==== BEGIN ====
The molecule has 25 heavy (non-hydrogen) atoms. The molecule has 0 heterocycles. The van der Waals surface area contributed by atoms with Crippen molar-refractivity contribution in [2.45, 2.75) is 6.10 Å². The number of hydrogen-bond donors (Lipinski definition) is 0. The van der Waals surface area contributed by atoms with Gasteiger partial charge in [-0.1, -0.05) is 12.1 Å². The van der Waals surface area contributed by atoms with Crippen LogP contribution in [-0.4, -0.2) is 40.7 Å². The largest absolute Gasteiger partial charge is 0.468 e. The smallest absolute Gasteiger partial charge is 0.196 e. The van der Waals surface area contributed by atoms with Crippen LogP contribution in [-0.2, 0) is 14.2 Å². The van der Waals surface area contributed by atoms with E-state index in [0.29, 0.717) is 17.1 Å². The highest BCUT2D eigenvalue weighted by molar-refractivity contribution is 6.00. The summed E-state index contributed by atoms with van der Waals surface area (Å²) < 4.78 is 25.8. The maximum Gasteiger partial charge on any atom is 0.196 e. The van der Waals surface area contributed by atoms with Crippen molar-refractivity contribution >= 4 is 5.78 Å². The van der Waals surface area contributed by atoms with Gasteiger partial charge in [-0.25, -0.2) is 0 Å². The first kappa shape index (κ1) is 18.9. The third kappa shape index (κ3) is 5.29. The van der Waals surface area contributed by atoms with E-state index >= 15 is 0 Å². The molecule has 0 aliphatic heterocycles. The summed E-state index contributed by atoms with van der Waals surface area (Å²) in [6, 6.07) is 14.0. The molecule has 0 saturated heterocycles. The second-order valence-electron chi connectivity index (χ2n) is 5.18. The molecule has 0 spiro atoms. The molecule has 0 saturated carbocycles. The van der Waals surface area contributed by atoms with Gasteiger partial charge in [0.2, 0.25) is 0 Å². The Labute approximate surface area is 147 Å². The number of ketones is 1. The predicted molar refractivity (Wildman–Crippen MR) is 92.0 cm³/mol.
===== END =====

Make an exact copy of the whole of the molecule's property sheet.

The molecule has 25 heavy (non-hydrogen) atoms. The molecule has 0 heterocycles. The van der Waals surface area contributed by atoms with Crippen molar-refractivity contribution in [2.45, 2.75) is 6.10 Å². The number of hydrogen-bond donors (Lipinski definition) is 0. The van der Waals surface area contributed by atoms with Gasteiger partial charge in [-0.1, -0.05) is 12.1 Å². The van der Waals surface area contributed by atoms with Crippen LogP contribution in [-0.4, -0.2) is 40.7 Å². The largest absolute Gasteiger partial charge is 0.468 e. The smallest absolute Gasteiger partial charge is 0.196 e. The van der Waals surface area contributed by atoms with Crippen LogP contribution in [-0.2, 0) is 14.2 Å². The van der Waals surface area contributed by atoms with E-state index in [0.29, 0.717) is 17.1 Å². The highest BCUT2D eigenvalue weighted by molar-refractivity contribution is 6.00. The summed E-state index contributed by atoms with van der Waals surface area (Å²) < 4.78 is 25.8. The maximum Gasteiger partial charge on any atom is 0.196 e. The van der Waals surface area contributed by atoms with Crippen molar-refractivity contribution >= 4 is 5.78 Å². The van der Waals surface area contributed by atoms with Gasteiger partial charge in [-0.25, -0.2) is 0 Å². The first kappa shape index (κ1) is 18.9. The third kappa shape index (κ3) is 5.29. The van der Waals surface area contributed by atoms with E-state index >= 15 is 0 Å². The molecule has 0 aliphatic heterocycles. The summed E-state index contributed by atoms with van der Waals surface area (Å²) in [6, 6.07) is 14.0. The molecule has 0 saturated heterocycles. The second-order valence-electron chi connectivity index (χ2n) is 5.18. The molecule has 0 spiro atoms. The molecule has 0 saturated carbocycles. The van der Waals surface area contributed by atoms with Gasteiger partial charge in [0.2, 0.25) is 0 Å². The Labute approximate surface area is 147 Å². The number of ketones is 1. The predicted molar refractivity (Wildman–Crippen MR) is 92.0 cm³/mol.